24. 39. Share Photos
    25. 40. Wiki
    26. 41. Share Slides (and use others’)
    27. 42. Share Video
    28. 43. Online Office Hours: System License!
    29. 44. Broadcast Live
    30. 45. Blog
    31. 46. “ Micro-Blogging”
    32. 47. <ul><li>(2) eLearning </li></ul><ul><li>Why call it “eLearning?” </li></ul>
    33. 48. <ul><li>“ Distance” is about geographic separation. </li></ul><ul><li>“ eLearning” is about leveraging the unique affordances of digital technologies to support new ways of learning in new spaces. </li></ul><ul><ul><li>Online, Hybrid, Enhanced </li></ul></ul>“ eLearning”
    34. 49. eLearning in Context <ul><li>Growth in online enrollments far exceeds overall enrollment growth. </li></ul><ul><ul><li>CTC system FTE growth Fall 2007 up 1%, online enrollments increased 15% </li></ul></ul><ul><ul><ul><li>Online + hybrid = 19.6% </li></ul></ul></ul><ul><li>3.5 million students are taking at least one online course </li></ul><ul><ul><li>= 20%of all U.S. higher education students. </li></ul></ul>
    35. 50. Washington Community & Technical Colleges Online Courses: Fall 07 <ul><li>13,473 FTE online </li></ul><ul><ul><li>equivalent to 2.5 Community Colleges </li></ul></ul><ul><li>Over 72,000 students learn online each year </li></ul><ul><li>45% of all CTC graduates earn 15 or more credits via eLearning </li></ul>
    36. 51. Completion Rates
    37. 52. Growth in Online Courses Fall FTE: 1998-2010 1999-2007 growth = 715%
    38. 53. Growth in Online Courses Annual Enrollment: 1998-2010 1999-2007 growth = 426%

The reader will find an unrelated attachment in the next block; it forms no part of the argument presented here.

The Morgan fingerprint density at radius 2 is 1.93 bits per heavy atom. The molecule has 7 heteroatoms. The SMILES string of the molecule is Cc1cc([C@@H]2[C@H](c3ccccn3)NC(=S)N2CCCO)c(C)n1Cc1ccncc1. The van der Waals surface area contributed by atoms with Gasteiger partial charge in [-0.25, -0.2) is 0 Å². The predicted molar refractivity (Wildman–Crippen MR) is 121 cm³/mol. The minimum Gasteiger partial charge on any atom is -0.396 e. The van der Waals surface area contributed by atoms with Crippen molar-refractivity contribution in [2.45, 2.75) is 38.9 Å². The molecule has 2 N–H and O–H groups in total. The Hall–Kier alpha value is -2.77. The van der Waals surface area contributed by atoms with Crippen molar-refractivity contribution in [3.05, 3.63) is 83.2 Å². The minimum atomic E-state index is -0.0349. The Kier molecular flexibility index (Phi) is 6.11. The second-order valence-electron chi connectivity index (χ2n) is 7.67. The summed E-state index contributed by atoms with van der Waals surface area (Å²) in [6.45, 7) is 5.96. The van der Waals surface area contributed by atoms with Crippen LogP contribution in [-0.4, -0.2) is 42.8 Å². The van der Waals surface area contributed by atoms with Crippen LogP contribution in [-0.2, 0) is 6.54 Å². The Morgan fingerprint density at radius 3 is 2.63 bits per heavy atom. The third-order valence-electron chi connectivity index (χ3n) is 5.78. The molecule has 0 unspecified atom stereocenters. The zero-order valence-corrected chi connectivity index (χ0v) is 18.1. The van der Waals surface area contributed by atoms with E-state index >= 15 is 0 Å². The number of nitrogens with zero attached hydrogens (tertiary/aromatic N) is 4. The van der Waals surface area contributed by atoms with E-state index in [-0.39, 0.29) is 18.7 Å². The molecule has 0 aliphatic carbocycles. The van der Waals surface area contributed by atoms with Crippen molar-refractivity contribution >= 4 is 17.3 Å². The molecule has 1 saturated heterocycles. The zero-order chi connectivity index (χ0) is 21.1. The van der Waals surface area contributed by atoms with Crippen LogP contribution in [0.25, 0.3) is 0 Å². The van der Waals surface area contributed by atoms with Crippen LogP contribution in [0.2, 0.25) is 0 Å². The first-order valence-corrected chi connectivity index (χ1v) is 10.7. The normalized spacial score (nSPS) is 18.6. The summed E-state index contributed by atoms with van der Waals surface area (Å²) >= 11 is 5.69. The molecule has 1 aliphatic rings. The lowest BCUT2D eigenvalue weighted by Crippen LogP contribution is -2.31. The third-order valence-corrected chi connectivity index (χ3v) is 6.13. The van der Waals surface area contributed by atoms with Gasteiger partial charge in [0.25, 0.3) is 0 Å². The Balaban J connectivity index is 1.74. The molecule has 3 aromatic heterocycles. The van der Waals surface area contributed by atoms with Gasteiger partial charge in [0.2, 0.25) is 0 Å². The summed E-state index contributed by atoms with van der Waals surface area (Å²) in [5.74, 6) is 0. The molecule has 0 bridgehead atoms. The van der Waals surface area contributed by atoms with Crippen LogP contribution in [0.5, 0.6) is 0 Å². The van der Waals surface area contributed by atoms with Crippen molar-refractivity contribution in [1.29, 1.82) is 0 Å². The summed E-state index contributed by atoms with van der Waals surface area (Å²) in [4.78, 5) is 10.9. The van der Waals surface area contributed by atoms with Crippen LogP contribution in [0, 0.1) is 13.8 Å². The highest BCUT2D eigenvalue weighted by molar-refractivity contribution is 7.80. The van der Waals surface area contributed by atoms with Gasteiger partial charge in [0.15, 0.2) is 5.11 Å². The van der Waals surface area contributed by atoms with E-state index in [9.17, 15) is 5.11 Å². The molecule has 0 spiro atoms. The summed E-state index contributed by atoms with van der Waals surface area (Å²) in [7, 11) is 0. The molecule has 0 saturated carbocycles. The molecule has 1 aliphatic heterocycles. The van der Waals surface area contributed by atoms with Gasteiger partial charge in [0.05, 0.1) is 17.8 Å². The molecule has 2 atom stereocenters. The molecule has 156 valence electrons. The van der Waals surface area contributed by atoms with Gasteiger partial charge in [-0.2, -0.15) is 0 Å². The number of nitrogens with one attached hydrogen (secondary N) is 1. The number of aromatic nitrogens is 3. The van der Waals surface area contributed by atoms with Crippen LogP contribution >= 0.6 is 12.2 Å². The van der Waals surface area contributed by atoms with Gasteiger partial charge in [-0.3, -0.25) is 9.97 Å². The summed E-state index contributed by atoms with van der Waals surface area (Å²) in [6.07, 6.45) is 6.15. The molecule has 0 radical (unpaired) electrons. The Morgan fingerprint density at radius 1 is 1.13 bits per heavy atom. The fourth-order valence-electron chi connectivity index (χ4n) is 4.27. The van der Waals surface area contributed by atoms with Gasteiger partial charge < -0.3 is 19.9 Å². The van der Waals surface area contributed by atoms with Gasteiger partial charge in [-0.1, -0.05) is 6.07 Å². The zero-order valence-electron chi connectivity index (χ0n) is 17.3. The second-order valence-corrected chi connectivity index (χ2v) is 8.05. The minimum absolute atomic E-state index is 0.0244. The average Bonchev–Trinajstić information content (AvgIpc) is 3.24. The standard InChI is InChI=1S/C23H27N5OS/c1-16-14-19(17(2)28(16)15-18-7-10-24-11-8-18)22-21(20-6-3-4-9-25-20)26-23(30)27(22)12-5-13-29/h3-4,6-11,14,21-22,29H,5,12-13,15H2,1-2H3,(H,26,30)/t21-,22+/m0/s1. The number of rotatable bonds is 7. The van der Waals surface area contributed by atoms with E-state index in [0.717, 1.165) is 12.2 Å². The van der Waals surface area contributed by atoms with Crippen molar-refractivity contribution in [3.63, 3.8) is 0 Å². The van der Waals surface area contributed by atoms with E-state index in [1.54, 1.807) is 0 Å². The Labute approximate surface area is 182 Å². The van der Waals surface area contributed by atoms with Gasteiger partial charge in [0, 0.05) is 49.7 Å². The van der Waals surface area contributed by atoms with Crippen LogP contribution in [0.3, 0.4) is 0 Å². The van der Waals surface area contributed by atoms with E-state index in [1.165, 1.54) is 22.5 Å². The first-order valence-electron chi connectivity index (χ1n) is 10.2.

39. 54. <ul><li>Why does this growth curve matter? </li></ul>
    40. 55. Educate More Citizens <ul><li>HECB Master Plan </li></ul><ul><ul><li>I. Raise educational attainment to create prosperity, opportunity </li></ul></ul><ul><ul><ul><li>Policy Goal: Increase the total number of degrees and certificates produced annually to achieve Global Challenge State benchmarks. </li></ul></ul></ul><ul><ul><ul><li>By 2018, raise mid-level degrees and certificates to 36,200 annually, an increase of 9,400 degrees annually. </li></ul></ul></ul>
    41. 56. <ul><li>… if you don’t offer online courses and excellent online student services … someone else will … and students will choose. </li></ul>
    42. 57. <ul><li>(3) Open Educational Resources </li></ul>
    43. 58. <ul><li>Because when we cooperate and share, we all win – exponentially . </li></ul><ul><li>Reedʼs Law: Networks grow [in value] exponentially by the number of nodes. </li></ul><ul><li>It’s a social justice issue: everyone has the right to access global knowledge. </li></ul>Why is “Open” Important? Institute for the Future whitepaper: Technologies of Cooperation